The question of “who owns social media” is asked of me several times a week and each time I laugh at the contradiction of the question. No one can OWN something that is social; the act of being social requires more than one person to be involved (in fact the more people the better) so why are we so obsessed with putting a label of ownership on social media?
This may get those with social media in their title a bit off guard but if we pick apart the organisations that ‘get’ social media and garner the greatest results we can see words such as hybrid, enablement and collaboration being used rather than ownership. Any social media pro worth their salt will more than likely embrace sharing the skill set with their workmates. Organisations that take social media out of living in the marcoms area find many benefits; an obvious one is sales people understanding the needs of their customers better by listening to what they have to say about their products and competing products on social media. And better still these sales people (given the right training) have the ability to reach out and connect with these customers in a way they have never had before. That’s probably the biggest gain – engagement from many to many, not one to many. After all, that’s what social media is, right?
We can also see the operations and customer service teams understanding, in real time, feedback on their product or services. Tweaking events to suit the desires of the customers in REAL time, fixing an outage sooner or seeing trends in product issues based on customer feedback. The list goes on.
So how can get your organisation to be social about social media? Here are some good places to start:
Educate – What gets in the way of progress? FEAR. Fear of not knowing and even more so admitting you don’t know. Don’t give your colleagues, particularly your executive team a reason to say no to social media. Equip them with the skills to use it correctly. One of my clients holds monthly ‘lunch box’ sessions where anyone in the business can learn about the basics of how to set up a LinkedIn profile or how to use Facebook privacy settings. These sessions are different every month and continues to keep social topical within the organisation.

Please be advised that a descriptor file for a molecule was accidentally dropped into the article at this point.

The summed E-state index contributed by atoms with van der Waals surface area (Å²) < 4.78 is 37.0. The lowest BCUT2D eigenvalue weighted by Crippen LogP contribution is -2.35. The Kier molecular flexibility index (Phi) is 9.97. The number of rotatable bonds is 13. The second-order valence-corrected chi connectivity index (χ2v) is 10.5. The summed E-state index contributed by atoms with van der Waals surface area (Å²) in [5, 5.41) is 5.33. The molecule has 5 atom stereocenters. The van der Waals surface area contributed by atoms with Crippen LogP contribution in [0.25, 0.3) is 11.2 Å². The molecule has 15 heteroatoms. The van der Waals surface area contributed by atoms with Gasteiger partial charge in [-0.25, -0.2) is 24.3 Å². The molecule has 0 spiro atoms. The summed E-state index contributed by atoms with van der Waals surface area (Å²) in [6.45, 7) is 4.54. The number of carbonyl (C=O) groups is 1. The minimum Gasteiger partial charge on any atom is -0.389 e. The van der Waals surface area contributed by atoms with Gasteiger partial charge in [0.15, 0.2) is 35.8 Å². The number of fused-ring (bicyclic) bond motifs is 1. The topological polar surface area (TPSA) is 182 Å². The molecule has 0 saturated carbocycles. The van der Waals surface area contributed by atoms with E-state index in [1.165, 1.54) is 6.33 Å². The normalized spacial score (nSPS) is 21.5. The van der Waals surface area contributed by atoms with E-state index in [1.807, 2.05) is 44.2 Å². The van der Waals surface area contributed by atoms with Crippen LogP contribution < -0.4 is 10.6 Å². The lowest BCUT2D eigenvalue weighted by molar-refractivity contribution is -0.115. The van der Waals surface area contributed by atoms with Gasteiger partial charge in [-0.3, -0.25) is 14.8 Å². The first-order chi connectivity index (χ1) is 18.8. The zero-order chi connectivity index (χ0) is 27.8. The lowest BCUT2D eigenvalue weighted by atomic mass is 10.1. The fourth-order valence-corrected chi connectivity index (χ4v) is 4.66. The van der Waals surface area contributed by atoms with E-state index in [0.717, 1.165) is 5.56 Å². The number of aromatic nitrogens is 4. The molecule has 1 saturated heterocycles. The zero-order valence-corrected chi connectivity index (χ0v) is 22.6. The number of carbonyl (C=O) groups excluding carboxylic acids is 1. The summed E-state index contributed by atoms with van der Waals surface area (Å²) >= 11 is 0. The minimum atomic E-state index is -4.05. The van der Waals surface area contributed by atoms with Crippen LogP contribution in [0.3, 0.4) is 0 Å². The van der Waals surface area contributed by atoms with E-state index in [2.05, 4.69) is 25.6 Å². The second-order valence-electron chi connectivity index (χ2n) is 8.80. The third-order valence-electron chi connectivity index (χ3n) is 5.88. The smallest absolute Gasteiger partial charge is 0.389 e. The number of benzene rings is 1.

Lead by example – “Practice what you preach.” Be active both personally and professionally so that people naturally identify you as the social media person.
Contextualise – How does this make them better at what they do within the business? The last thing someone wants to do is do your job for you. Make sure you communicate what benefits THEY will achieve by getting involved. If they are a sales person, for example, they will find more clients. If they are in the Executive Team – it will position their brand/your profile in new channels/audiences.
Report wins and learn from mistakes – Be transparent about the stats. Highlight the big wins so that people know it is working.
Make it visual – Have monitors set up around your office with key social media stats such as the increase of followers on your twitter account or the amount of positive conversations happening about your brand vs. your competitors. Use your intranet as a hub for your organisation to view all the conversations being had about your brand.
I could go on and on but you get the idea, there is only upside. Whatever you do, involve your teams, share the knowledge and take your engagement to the next level!
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